Greatly enjoyed an ‘old-school’ fishing experience

Ron SteffeI did a favor to myself this week by spending the better part of a day on a local stream, fishing in a way I haven’t in a long time.

A week of temperatures that were best described as oppressive, finally abated courtesy of a few serious thunderstorms, which pulled behind them air with considerably less humidity that was simply refreshing.

Two days after the storms I got up early. Sitting in the half-light of a soon-emerging sun while sipping fresh coffee, I told myself to get the fishing gear and enjoy this pleasant day much the same as I would have in my younger years.

I finished the coffee, and did just that.

Soon, on the seat of my old Ford pick-up that is often my lone fishing and hunting companion, I had a lightweight spinning rod, breathable waders and wading shoes, my fishing vest, a minnow bucket and net (or seine), some lunch and water.

I headed to a little stream near home and parked along a field’s edge owned by someone I know. With the waders and shoes as my outer dress, I dipped the weighted end of the net into a sweep of current between two large and exposed rocks.

I kept the rear of the net above the water level with a piece of broken branch that supported the crossed handles to which the netting was fastened. I moved upstream 15 feet, kicked around some stones and muddied the water, then hurried toward the trap. I had hoped for just a couple of minnows, but the net rumbled with many black dace. I had all the bait I needed.

Soon I was at another much larger stream. Its stocked trout by now should be gone. But it is also a water that harbors smallmouth bass, big rock bass and wild browns.

A summer stream is so different from the spring version. Tree branches with heavy green leaves often sweep into the angler’s path. Fragrant flora fills the nose, and the water that chills early in the year  is now warmer and slower paced.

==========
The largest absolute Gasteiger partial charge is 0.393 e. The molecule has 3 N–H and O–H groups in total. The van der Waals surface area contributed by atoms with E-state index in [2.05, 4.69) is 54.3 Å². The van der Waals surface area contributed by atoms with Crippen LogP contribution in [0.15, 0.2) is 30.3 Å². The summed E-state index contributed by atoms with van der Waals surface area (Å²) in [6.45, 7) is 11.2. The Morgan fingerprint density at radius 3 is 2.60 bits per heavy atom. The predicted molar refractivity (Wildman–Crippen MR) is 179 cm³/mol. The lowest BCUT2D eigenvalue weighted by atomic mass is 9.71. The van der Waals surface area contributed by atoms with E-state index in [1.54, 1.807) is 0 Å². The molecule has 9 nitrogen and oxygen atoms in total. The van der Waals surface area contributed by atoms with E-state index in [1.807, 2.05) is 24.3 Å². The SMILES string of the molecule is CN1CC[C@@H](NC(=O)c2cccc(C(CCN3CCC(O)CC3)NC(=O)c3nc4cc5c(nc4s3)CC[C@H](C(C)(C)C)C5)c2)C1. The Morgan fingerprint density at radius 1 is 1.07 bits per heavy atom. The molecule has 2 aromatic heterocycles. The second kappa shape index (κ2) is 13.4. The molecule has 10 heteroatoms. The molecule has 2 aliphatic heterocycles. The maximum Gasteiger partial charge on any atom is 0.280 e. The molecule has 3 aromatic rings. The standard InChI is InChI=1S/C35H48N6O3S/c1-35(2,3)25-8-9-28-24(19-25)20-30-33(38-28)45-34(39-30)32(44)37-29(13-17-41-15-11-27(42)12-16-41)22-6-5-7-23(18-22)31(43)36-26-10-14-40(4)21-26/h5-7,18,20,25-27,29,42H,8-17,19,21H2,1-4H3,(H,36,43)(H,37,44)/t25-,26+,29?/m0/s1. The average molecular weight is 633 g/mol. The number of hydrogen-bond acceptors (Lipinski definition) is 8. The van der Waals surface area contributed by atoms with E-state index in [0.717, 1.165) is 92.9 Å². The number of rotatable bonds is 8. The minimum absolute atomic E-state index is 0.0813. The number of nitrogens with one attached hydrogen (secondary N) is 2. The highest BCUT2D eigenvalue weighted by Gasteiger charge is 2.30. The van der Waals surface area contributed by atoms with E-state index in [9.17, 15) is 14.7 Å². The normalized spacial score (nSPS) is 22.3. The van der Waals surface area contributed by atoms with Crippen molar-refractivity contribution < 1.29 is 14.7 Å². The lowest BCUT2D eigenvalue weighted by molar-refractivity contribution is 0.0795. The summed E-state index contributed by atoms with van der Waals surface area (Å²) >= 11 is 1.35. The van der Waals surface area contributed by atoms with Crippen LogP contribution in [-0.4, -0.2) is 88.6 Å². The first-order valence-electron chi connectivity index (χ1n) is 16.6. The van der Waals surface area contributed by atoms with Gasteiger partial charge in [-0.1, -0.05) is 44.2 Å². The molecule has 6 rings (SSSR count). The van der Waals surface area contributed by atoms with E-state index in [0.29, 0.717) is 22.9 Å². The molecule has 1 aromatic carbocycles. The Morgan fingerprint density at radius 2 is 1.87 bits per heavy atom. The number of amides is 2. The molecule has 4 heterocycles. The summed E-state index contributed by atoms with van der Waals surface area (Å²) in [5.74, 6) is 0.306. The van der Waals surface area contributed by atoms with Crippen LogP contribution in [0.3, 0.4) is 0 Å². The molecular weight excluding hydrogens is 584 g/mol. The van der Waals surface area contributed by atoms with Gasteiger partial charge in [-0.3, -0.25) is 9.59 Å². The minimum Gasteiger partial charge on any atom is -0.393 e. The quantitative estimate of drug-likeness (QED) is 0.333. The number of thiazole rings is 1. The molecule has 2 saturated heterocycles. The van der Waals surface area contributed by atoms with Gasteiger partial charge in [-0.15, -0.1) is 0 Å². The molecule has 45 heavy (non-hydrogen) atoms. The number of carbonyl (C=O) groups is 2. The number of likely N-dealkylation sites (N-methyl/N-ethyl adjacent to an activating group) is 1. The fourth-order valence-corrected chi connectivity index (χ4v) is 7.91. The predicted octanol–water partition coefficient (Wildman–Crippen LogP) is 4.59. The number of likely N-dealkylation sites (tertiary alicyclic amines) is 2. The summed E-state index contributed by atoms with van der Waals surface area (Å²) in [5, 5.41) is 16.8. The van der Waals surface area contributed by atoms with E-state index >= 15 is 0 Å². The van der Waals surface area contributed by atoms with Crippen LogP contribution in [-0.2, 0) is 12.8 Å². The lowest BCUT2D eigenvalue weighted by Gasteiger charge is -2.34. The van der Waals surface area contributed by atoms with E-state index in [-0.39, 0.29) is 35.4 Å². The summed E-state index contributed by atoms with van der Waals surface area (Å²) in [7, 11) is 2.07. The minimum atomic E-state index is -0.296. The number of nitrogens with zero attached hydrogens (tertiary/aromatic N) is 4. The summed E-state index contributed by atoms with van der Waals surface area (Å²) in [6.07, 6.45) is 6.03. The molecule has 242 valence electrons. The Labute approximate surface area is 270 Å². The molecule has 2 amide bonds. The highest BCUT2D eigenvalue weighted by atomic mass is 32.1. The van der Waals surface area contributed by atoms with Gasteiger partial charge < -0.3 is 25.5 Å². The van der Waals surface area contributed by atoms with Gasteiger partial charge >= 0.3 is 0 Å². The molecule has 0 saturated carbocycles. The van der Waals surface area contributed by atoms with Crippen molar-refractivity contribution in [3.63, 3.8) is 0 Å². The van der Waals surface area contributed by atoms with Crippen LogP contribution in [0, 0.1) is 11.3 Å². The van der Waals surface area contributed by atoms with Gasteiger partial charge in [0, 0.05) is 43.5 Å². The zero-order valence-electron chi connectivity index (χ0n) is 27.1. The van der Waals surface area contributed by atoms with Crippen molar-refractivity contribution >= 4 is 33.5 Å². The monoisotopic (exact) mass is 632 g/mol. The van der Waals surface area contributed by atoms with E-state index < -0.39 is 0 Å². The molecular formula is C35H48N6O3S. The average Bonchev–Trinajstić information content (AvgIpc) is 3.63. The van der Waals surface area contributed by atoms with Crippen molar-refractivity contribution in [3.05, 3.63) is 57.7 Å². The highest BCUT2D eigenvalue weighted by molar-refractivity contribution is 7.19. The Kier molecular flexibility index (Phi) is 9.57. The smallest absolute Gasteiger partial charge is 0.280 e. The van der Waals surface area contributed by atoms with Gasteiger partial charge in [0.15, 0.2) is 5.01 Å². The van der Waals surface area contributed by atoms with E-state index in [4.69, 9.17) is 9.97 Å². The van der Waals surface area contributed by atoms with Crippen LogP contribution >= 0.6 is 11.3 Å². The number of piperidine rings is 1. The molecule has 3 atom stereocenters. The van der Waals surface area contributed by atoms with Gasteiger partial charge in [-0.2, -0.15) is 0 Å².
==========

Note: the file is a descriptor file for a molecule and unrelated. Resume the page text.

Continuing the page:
Hooking a minnow through its lips, the hook’s barb flattened, I found myself anxious to make the first cast into a deep corner hole. Within seconds the line hopped twice and tightened. I set the hook, felt a strong pull and fought a 12-inch fallfish onto the stream’s edge. Next cast a stronger fish was fighting, a smallmouth, perhaps 14 inches, quickly retreated to his lair when released.

I moved to faster water near the pool’s end and cast another minnow. A quick strike, and then a silver flash of fish. Surprisingly, a rainbow trout came to my hands, somehow a survivor of the sweltering weather. I placed him in a plastic bag with some water, and stuffed the bag and fish into a big pocket on the backside of my vest. Part of dinner perhaps.

All of the morning and into mid afternoon I stopped at holes of all type. At each I caught fish, till at the end of the outing, I had three more stocked trout in the bag.

I caught  perhaps 20 smallmouths that were no bigger than the first but not many smaller, a few wild browns that also were released, along with many rock bass, green sunfish and fallfish that I returned to their homes.

By the end of my local adventure, I carried an empty minnow bucket and broad smile.

My wife was away until the next day, so that evening I poached the trout, removed skin and bones, laid the meat on a plate, surrounded by a heap of fresh salad. I smothered the fish with a burnt butter sauce and a few spices. I placed the plate in the refrigerator for her.

When she returns and discovers the trout salad, it will please her greatly, even to the point where she may actually listen to my lengthy tale about the delight I felt on the stream and my old-school fishing adventure. But just in case she doesn’t care to hear it, I wanted to tell you.

Categories: Pennsylvania – Ron Steffe

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